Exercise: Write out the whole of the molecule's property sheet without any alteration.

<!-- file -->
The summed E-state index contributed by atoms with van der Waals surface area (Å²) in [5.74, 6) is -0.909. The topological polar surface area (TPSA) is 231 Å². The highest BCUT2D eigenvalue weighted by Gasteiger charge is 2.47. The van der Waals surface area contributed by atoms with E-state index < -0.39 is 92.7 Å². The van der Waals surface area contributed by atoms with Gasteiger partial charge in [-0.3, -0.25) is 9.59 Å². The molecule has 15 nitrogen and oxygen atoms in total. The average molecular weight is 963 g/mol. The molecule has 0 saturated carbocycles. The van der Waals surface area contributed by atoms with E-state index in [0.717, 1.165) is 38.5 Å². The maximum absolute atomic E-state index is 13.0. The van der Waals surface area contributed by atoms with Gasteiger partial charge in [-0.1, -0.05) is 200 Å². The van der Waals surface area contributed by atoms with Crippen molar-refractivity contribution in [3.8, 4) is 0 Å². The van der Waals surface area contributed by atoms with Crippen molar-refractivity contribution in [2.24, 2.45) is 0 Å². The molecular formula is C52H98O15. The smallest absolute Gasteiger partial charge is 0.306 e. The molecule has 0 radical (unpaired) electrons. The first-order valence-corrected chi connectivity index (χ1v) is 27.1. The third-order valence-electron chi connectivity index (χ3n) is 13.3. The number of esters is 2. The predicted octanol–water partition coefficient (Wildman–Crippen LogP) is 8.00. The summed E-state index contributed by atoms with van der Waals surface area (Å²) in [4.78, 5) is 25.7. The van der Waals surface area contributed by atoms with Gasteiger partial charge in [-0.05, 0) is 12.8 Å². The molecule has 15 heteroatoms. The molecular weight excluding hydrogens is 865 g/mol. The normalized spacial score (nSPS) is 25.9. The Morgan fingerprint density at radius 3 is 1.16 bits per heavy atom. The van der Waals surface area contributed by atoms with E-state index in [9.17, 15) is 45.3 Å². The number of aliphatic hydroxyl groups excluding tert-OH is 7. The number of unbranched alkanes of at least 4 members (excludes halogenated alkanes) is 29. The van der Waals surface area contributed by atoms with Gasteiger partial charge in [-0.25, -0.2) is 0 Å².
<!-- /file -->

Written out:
The summed E-state index contributed by atoms with van der Waals surface area (Å²) in [5.74, 6) is -0.909. The topological polar surface area (TPSA) is 231 Å². The highest BCUT2D eigenvalue weighted by Gasteiger charge is 2.47. The van der Waals surface area contributed by atoms with E-state index < -0.39 is 92.7 Å². The van der Waals surface area contributed by atoms with Gasteiger partial charge in [-0.3, -0.25) is 9.59 Å². The molecule has 15 nitrogen and oxygen atoms in total. The average molecular weight is 963 g/mol. The molecule has 0 saturated carbocycles. The van der Waals surface area contributed by atoms with E-state index in [0.717, 1.165) is 38.5 Å². The maximum absolute atomic E-state index is 13.0. The van der Waals surface area contributed by atoms with Gasteiger partial charge in [-0.1, -0.05) is 200 Å². The van der Waals surface area contributed by atoms with Crippen molar-refractivity contribution in [3.8, 4) is 0 Å². The van der Waals surface area contributed by atoms with Crippen molar-refractivity contribution in [2.24, 2.45) is 0 Å². The molecular formula is C52H98O15. The smallest absolute Gasteiger partial charge is 0.306 e. The molecule has 0 radical (unpaired) electrons. The first-order valence-corrected chi connectivity index (χ1v) is 27.1. The third-order valence-electron chi connectivity index (χ3n) is 13.3. The number of esters is 2. The predicted octanol–water partition coefficient (Wildman–Crippen LogP) is 8.00. The summed E-state index contributed by atoms with van der Waals surface area (Å²) in [4.78, 5) is 25.7. The van der Waals surface area contributed by atoms with Gasteiger partial charge in [-0.05, 0) is 12.8 Å². The molecule has 15 heteroatoms. The molecular weight excluding hydrogens is 865 g/mol. The normalized spacial score (nSPS) is 25.9. The Morgan fingerprint density at radius 3 is 1.16 bits per heavy atom. The van der Waals surface area contributed by atoms with E-state index in [9.17, 15) is 45.3 Å². The number of aliphatic hydroxyl groups excluding tert-OH is 7. The number of unbranched alkanes of at least 4 members (excludes halogenated alkanes) is 29. The van der Waals surface area contributed by atoms with Gasteiger partial charge in [-0.25, -0.2) is 0 Å².